The transverse surface of core 54 that faces end wall 36 of bobbin 32 contains a central depression 56 for seating the opposite end of spring 40. The EGR valve is so constructed that when there is no electric current flowing in coil 30, spring 40 forces valve head 22 to fully seat on seat 18 and close the flow path between inlet 14 and outlet 16.
The parts 48, 50, and 52 are held in assembly on body 12 by means of a cover 58 which fits over the parts in the manner illustrated, and several fasteners 60 which pass through aligned holes in the parts and fasten cover 58 to body 12. Centrally disposed on the opposite side of cover 58 from core 54 is the main body 62 of a position sensor 64. The position sensor has an elongated follower 66 that extends from main body 62 through a central clearance hole in cover 58 and a central through-hole 68 in core 54. Follower 66 is spring-biased by an internal spring within main body 62 to bear lightly against a button 70 at the end of item 24 opposite head 22. Accordingly, the position sensor is able to follow the position of valve 20 in relation to seat 18 and provide a signal representing the position of valve 20 via terminals of an electrical connector 72 projecting radially of main body 62. This signal may be used by an engine management computer as feedback from the EGR valve for purposes such as those mentioned earlier. By way of example the position sensor may comprises a variable resistance whose resistance is related to the valve position.
The operation of EGR valve 10 is as follows. A control current conducted via conductors 42, 44 after plug 46 has been connected to a control current source such as the engine management computer for example is flowed through coil 30 in an amount which represents a desired displacement of valve 20 away from seat 18. The current flow in &he coil interacts with the magnetic field that passes radially through the coil in the air gap between end cap 52 and core 54 such that an electromagnetic force proportional to said current is exerted on the coil in the axial direction away from seat 18. The sum of this electromagnetic force and the spring force acting on valve member 20 is such that coil 30 will begin to move axially away from seat 18. Since the coil is united with bobbin 32 and the bobbin is attached directly to valve member 20, the valve member is moved away from seat 18. The motion results in increased compression of spring 40 and will continue until such time as the increasing spring force equals the electromagnetic force at which time the motion ceases and the valve member stays in its newly assumed position until the current changes. At times during engine operation, positive and negative pressures in the valve passage will also have an influence on valve positioning. This should be taken into account in designing the actuator. The effective area of the valve is calculated and based on the anticipated positive and negative pressures, the proper spring rate is calculated. During the motion, two additional events occur.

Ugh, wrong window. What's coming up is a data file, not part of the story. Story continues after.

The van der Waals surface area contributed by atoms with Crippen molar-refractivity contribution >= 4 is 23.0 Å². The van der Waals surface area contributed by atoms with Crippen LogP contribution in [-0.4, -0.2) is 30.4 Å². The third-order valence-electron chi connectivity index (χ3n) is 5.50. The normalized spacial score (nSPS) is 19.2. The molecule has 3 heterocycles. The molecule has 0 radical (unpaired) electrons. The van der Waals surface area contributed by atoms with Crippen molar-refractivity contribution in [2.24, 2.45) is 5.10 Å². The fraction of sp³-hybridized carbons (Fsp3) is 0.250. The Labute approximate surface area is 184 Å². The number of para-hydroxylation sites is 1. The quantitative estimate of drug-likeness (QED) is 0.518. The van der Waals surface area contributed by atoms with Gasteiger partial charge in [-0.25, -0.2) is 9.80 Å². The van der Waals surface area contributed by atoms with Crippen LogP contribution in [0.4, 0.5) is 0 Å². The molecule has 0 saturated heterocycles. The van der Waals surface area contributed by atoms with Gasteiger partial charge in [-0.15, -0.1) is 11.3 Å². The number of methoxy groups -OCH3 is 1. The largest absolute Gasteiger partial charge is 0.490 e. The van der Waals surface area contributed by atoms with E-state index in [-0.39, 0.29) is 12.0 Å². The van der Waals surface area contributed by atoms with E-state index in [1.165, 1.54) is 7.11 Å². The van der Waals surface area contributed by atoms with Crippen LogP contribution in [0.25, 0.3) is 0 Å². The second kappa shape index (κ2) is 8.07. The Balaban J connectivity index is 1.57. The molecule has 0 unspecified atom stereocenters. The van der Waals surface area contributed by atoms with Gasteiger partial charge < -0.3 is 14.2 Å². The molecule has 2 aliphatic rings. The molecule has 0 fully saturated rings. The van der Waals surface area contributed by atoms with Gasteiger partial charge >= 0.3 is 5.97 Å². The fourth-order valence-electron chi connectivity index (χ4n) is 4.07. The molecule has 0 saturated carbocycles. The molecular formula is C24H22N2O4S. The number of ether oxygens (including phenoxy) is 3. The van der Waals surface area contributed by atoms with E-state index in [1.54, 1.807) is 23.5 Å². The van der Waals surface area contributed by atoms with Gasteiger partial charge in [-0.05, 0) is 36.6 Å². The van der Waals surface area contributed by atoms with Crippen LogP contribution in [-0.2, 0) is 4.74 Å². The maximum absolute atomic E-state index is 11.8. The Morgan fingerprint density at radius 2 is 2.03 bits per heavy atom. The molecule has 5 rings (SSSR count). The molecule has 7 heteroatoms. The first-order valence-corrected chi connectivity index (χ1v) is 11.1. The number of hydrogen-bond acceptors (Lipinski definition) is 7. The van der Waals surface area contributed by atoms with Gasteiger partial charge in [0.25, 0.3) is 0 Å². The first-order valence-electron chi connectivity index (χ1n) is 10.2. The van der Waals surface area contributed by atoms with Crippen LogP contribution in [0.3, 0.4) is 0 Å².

The signal from position sensor 64 changes in relation to the position of the valve member, and the motion is damped by electromagnetic damping caused by the generation of induced electric current in the sidewall of bobbin 32 due to its passage through the radial magnetic field in the air gap between end cap 52 and core 54. The magnitude of the damping is a function of the characteristics of the bobbin, the magnetic flux density, and the rate at which the electric current in the coil changes. For control purposes, an EGR valve may be designed to provide a degree of damping that is consistent with the required response. A motivation for including electromagnetic damping in the EGR valve is due to the possibility that engine vibrations, if not attenuated, may adversely act upon the relatively low mass of the coil and bobbin. The provision of electromagnetic damping may successfully attenuate such undesired vibrations. While bobbin 32 is circumferentially continuous, the fact that it has an endwall may reduce the electromagnetic damping if inducer current is shorted through the end wall. Other configurations may be capable of producing greater damping, and for example bobbin 32 could alternatively be made of plastic and a separate damping coil or damping ring could be mounted on the plastic bobbin.
From the foregoing description it should be understood that the position which valve 20 assumes in relation to seat 18 is proportional to the control current flowing in coil 30. The greater the current, the greater the valve opening, and the lesser the current, the lesser the valve opening. The control electronics that provides the control current to the coil may be constructed in any desired manner. A simple D.C. signal may be used, and for quicker response it may be desirable to impose a dither on such a signal. The current may also be a pulse width modulated D.C. signal at a suitable frequency.
The detailed description which has just been given enables an EGR valve embodying the inventive principles to be designed and fabricated using conventional engineering and manufacturing practices. While a presently preferred embodiment has been illustrated and described, it should be understood that the principles may be embodied in other embodiments which are equivalent to the following claims.
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|U.S. Classification||123/568.26, 251/65, 251/129.08, 335/222|
|International Classification||F02B47/08, F02M25/07|
|Cooperative Classification||F02M25/0756, Y02T10/121, F02B47/08, F02M25/0772|
|European Classification||F02B47/08, F02M25/07V2E|
|May 13, 1991||AS||Assignment|
Owner name: SIEMENS AKTIENGESELLSCHAFT A CORP. OF THE FEDER
Free format text: ASSIGNMENT OF ASSIGNORS INTEREST.;ASSIGNORS:EVERINGHAM, GARY;DAVENPORT, THOMAS A.;REEL/FRAME:005697/0653
Effective date: 19910503
Owner name: SIEMENS AUTOMOTIVE LIMITED AN ONTARIO CANADA CO
Free format text: ASSIGNMENT OF ASSIGNORS INTEREST.;ASSIGNORS:EVERINGHAM, GARY;DAVENPORT, THOMAS A.;REEL/FRAME:005697/0653
Effective date: 19910503
|Aug 28, 1995||FPAY||Fee payment|
Year of fee payment: 4
|Aug 16, 1999||FPAY||Fee payment|
Year of fee payment: 8
|Aug 13, 2003||FPAY||Fee payment|
Year of fee payment: 12